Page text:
5. Take frequent breaks. Your mind revolts if exposed to books nonstop for an hour (pun intended). Every 30-45 minutes, get up, go for a walk to catch some fresh air.
6. Indulge in some relaxation like listening to songs, going for a stroll.
7. Eat light during exams.
8. Take some time out for physical exercise (walking, stretching, yoga, etc).
9. Don’t ever and I mean ever ask other friends how much have they covered?
10. If you feel overwhelmed, anxious, restless , drop your books for the moment and talk to your parents, teachers, friends and counsellors. You can call the counselling helplines available during exams.
I will now give you certain tips on how to actually retain what you have learnt. If retention is not appropriate, hours and hours of your valuable time will go to waste.
1. Every individual has a body clock that works most efficiently at particular hours. Find out when you are most productive, late night, or in the wee hours of the morning.
2. In case you dusted your books just a month before exams, give yourself small a number of breaks expanded through the day. Set aims of studying uninterrupted for 25 minutes. After 25 minutes, take a 10-minute break and start again.
3. The most important part is that of revision. Don’t wait for a particular hour to start with your revision. Whenever you have some free time like bathing, eating, waiting in the elevator,, challenge your mind to recall important information. For instance, try to recall a formula, date or equation when stuck at a traffic signal. If you do, congratulate yourself, if not, learning it immediately should be your top most priority.
4. Keep in mind that most people can remember upto +/- 7 items at a time.
Don’t just passively study. Make the process more vivid, imagery and interesting. You don’t have to make an effort to recall the last movie you saw, do you? Why? Because of the visuals, colours, sounds and imagination in it. Now consider this, you are reading about the revolt of 1857. Boring straight away. Read it, forget it. Yes? No! Now think of Aamir Khan as Mangal Pandey. Close your eyes and make a mental image of 1857. Think of costumes, the hairdos of those times. Imagine a crowd of hundreds and thousands of freedom fighters. Imagine the atrocities meted out to them. Make it interesting. Now read and recall. Done?
5. Employ mnemonics. Mnemonics are memory devices that help learners recall larger pieces of information, especially in the form of lists like characteristics, steps, stages, parts, phases, etc whereby the first letter of each word in a list of items is used to make a name of a person or thing. Sometimes, the items can be rearranged to form a more recollectable name mnemonic. One very good example is learning the names of the planets by the mnemonic My Very Educated Mother Just Served Us Noodles (Mercury, Venus, Earth, Mars, Jupiter, Saturn, Uranus, Neptune (http://www.learningassistance.com/2006/january/mnemonics.html).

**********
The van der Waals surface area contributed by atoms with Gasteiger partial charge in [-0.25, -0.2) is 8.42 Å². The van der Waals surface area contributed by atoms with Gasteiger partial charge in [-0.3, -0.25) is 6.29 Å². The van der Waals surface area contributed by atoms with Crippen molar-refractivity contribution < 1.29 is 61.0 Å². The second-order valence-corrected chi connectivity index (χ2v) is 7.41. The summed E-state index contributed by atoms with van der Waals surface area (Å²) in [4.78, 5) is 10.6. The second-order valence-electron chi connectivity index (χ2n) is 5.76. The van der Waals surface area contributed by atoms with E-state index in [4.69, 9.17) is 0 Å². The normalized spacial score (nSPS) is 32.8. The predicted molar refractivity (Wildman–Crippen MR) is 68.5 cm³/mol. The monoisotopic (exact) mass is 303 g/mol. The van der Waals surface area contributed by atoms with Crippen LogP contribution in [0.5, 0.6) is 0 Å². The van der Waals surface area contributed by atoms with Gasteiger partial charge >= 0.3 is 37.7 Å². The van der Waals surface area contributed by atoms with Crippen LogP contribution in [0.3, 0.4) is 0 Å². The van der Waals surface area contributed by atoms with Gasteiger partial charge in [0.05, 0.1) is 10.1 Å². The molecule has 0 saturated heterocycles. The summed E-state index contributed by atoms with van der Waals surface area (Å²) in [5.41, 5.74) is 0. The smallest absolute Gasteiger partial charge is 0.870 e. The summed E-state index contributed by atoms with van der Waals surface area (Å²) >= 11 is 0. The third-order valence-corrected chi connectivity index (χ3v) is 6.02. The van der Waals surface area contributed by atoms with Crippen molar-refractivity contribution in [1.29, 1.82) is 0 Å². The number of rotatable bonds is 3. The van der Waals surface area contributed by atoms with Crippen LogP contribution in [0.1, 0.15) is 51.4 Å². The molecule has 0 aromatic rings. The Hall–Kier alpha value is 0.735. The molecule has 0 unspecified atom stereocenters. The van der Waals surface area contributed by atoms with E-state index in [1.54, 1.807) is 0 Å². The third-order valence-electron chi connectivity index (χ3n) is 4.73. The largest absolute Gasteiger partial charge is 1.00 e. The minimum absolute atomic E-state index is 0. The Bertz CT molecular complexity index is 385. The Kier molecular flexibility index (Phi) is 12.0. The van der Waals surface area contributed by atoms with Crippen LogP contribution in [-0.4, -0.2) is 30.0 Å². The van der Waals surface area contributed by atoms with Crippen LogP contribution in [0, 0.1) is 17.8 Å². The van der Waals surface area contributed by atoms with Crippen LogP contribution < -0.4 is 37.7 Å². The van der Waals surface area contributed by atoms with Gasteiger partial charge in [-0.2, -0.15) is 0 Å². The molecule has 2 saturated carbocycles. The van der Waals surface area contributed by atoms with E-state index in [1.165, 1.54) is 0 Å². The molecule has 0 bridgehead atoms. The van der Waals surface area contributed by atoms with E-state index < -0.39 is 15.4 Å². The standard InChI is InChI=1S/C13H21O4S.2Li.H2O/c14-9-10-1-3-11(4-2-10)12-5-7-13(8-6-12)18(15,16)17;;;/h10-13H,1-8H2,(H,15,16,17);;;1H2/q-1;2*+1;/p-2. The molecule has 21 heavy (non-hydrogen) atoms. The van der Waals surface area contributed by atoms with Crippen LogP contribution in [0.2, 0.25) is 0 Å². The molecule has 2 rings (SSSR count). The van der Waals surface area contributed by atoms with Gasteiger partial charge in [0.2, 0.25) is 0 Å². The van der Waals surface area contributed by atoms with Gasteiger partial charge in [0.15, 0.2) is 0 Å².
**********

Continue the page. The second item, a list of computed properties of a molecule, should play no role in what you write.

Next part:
6. The oldest known mnemonic strategy is the method of loci (‘loci’ is the plural of locus, which means location or place). It is based on the assumption that you can best remember places that you are familiar with, so if you can link something you need to remember with a place that you know very well, the location will serve as a clue that will help you to remember. Take the example of revolt of 1857. Start the revolt from the entrance of your house, take it forward to your living room, so on and so forth. Assign places to different parts of your house.
Lastly, always remember that there is much more to life than exams, grades and the rat race. It’s the efforts that you all make that are of utmost importance to parents and teachers. No phase in life is permanent. You excel in one, only to lose in another. Be optimistic about your performance and whenever you feel stressed, kindly drop the book and talk to your near and dear ones. (Or a counsellor; there are toll free numbers and help lines offered during exams.) And finally, something I believe in and myself live my life by ‘Do your best and leave the rest’.
Nervous about board exams ? Don't be... read some do's and don'ts by Sangeeta Kain, Principal of Delhi Public School, Jaipur.
Attempting boards? Here’s the vice-principal of Sanskar School giving some practical tips to deal come out with flying colours.
The first thing to remember about the Board exam is that it is not very different from at least 10 similar exams you have taken in the last few years.